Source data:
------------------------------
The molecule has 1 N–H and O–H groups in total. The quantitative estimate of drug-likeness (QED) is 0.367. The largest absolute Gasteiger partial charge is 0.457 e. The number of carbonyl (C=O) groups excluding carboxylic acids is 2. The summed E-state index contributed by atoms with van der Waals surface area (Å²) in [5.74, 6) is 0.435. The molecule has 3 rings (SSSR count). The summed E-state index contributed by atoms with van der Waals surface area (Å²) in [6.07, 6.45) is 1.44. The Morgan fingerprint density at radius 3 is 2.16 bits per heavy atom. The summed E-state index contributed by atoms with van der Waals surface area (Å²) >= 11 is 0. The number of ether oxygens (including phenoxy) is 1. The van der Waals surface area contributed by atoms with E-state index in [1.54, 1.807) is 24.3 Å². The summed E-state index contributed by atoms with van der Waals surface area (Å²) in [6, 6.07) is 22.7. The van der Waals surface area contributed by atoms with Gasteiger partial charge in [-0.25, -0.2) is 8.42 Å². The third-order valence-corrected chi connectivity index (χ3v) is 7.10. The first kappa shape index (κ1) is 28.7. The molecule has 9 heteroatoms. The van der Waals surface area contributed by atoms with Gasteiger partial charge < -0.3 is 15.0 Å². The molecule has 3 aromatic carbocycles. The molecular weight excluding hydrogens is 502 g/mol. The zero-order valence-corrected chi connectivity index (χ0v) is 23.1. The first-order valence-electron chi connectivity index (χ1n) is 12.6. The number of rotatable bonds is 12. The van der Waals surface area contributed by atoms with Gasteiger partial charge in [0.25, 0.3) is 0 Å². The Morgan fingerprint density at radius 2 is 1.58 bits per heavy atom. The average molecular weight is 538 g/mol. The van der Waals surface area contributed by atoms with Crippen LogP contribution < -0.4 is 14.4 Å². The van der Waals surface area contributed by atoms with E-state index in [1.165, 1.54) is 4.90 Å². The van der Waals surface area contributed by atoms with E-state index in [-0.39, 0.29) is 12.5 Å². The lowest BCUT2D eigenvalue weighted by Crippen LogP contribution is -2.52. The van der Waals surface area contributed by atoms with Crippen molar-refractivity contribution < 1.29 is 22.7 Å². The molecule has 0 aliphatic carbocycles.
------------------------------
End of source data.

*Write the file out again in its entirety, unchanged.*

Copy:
The molecule has 1 N–H and O–H groups in total. The quantitative estimate of drug-likeness (QED) is 0.367. The largest absolute Gasteiger partial charge is 0.457 e. The number of carbonyl (C=O) groups excluding carboxylic acids is 2. The summed E-state index contributed by atoms with van der Waals surface area (Å²) in [5.74, 6) is 0.435. The molecule has 3 rings (SSSR count). The summed E-state index contributed by atoms with van der Waals surface area (Å²) in [6.07, 6.45) is 1.44. The Morgan fingerprint density at radius 3 is 2.16 bits per heavy atom. The summed E-state index contributed by atoms with van der Waals surface area (Å²) >= 11 is 0. The number of ether oxygens (including phenoxy) is 1. The van der Waals surface area contributed by atoms with E-state index in [1.54, 1.807) is 24.3 Å². The summed E-state index contributed by atoms with van der Waals surface area (Å²) in [6, 6.07) is 22.7. The van der Waals surface area contributed by atoms with Gasteiger partial charge in [-0.25, -0.2) is 8.42 Å². The third-order valence-corrected chi connectivity index (χ3v) is 7.10. The first kappa shape index (κ1) is 28.7. The molecule has 9 heteroatoms. The van der Waals surface area contributed by atoms with Gasteiger partial charge < -0.3 is 15.0 Å². The molecule has 3 aromatic carbocycles. The molecular weight excluding hydrogens is 502 g/mol. The zero-order valence-corrected chi connectivity index (χ0v) is 23.1. The first-order valence-electron chi connectivity index (χ1n) is 12.6. The number of rotatable bonds is 12. The van der Waals surface area contributed by atoms with Gasteiger partial charge in [0.25, 0.3) is 0 Å². The Morgan fingerprint density at radius 2 is 1.58 bits per heavy atom. The average molecular weight is 538 g/mol. The van der Waals surface area contributed by atoms with Crippen LogP contribution < -0.4 is 14.4 Å². The van der Waals surface area contributed by atoms with E-state index in [1.165, 1.54) is 4.90 Å². The van der Waals surface area contributed by atoms with E-state index in [-0.39, 0.29) is 12.5 Å². The lowest BCUT2D eigenvalue weighted by Crippen LogP contribution is -2.52. The van der Waals surface area contributed by atoms with Crippen molar-refractivity contribution < 1.29 is 22.7 Å². The molecule has 0 aliphatic carbocycles.